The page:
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Author Archives: WhiteCoat

Helloooo … ooo … ooo [echo]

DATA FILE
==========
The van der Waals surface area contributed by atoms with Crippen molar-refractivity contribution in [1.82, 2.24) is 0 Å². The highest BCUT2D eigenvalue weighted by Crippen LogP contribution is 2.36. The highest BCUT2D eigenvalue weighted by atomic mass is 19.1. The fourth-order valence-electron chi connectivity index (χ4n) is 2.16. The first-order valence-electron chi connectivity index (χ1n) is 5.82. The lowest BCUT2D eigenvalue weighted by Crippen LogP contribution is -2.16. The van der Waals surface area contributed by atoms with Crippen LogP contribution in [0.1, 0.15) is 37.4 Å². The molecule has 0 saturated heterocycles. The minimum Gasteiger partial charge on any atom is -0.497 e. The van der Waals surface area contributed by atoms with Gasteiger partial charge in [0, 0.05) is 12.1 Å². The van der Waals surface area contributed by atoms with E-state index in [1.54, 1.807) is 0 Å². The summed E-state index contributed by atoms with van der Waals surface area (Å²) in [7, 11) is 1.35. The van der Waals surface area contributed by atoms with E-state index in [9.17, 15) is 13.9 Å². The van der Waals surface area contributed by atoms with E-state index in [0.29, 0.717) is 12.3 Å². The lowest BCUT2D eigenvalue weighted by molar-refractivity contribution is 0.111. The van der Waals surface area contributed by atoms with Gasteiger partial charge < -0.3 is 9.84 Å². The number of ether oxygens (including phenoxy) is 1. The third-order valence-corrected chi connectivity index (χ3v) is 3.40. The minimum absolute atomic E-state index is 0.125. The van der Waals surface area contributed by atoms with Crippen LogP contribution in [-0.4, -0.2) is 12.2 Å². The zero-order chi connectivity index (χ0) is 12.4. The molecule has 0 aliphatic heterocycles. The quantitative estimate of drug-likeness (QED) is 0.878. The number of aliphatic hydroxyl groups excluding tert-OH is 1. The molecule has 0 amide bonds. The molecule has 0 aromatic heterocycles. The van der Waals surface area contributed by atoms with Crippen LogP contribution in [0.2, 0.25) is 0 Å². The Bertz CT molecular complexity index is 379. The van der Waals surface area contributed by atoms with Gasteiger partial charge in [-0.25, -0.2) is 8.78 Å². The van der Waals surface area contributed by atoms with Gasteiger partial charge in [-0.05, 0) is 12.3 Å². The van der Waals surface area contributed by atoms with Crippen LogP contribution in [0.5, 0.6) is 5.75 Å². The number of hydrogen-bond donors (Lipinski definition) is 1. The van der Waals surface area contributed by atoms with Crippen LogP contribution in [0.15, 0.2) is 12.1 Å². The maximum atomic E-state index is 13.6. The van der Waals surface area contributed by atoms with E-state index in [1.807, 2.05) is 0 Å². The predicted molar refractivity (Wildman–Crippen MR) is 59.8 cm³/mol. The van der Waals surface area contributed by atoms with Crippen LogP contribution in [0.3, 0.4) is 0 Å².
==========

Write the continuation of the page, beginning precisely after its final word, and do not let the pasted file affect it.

Lots of cobwebs in here. Heck. I don’t even recognize the new WordPress control panel. So I made a New Year’s resolution that I’ve already broken. I resolved to post once a week on this blog of mine. Here we are at Week 2 and … nothing. I counted. I have 24 pieces of paper sitting in a file on my desk with posts just waiting to be written. People have sent me stories to post and I’ve not been very good at checking e-mails, either. I’ve got another dozen or so half-written posts in an Evernote account. That’s enough for almost a year if I do one post a week. So what’s the holdup? I thought long and hard about why I stopped writing. The root cause of the problem was that I like writing about policy. What I think we should do in medicine and why. But writing a compelling post about a single topic sometimes takes all day. Time isn’t on my side in that regard. Family. Work. Disaster after disaster. But I miss writing. So I decided that instead of taking all day to write about a specific topic, I’d treat the blog kind of like an extended Twitter account. Twitter gets on my nerves any more. Yes, I agree that Donald Trump is a jerk. I don’t need a running account of his alleged inherently evil actions from every person who was upset that Hillary Clinton lost the election. Spend your energy on things more productive than the “Tweet” button. Give the guy a chance and see what he can do for the country. So I’ll just post short thoughts about things that cross my mind. Progress on health goals. Throw in some patient stories. Policy issues if I get motivated and have the time. Bring back the Open Mic days to see what’s on everyone else’s minds. I’m dictating things into voice recognition on my phone while driving. I tried it a couple of times and it works OK. Need to do quite a bit of spell checking, but it works. If nothing else, you’ll get some new #Dragonisms. I’m going to clean up the site a little too. When I get more time. There are a lot of old blogs to get off the “Links” page and a lot of new ones to add. What pushed me over the edge to get back to the keyboard was someone who just wrote me an e-mail thanking me for what I do for doctors. Here I am thinking I don’t do much of anything. But people apparently enjoy reading stories and they like someone who will write about what many people are afraid to write about. As in … how’s that Press Ganey bullshit going lately? We’ll see how this New Year’s resolution pans out. Don’t expect a lot … all three of you who still check this blog once in a while. At least I took the first step. Second step: My first patient post already written up. Check back tomorrow.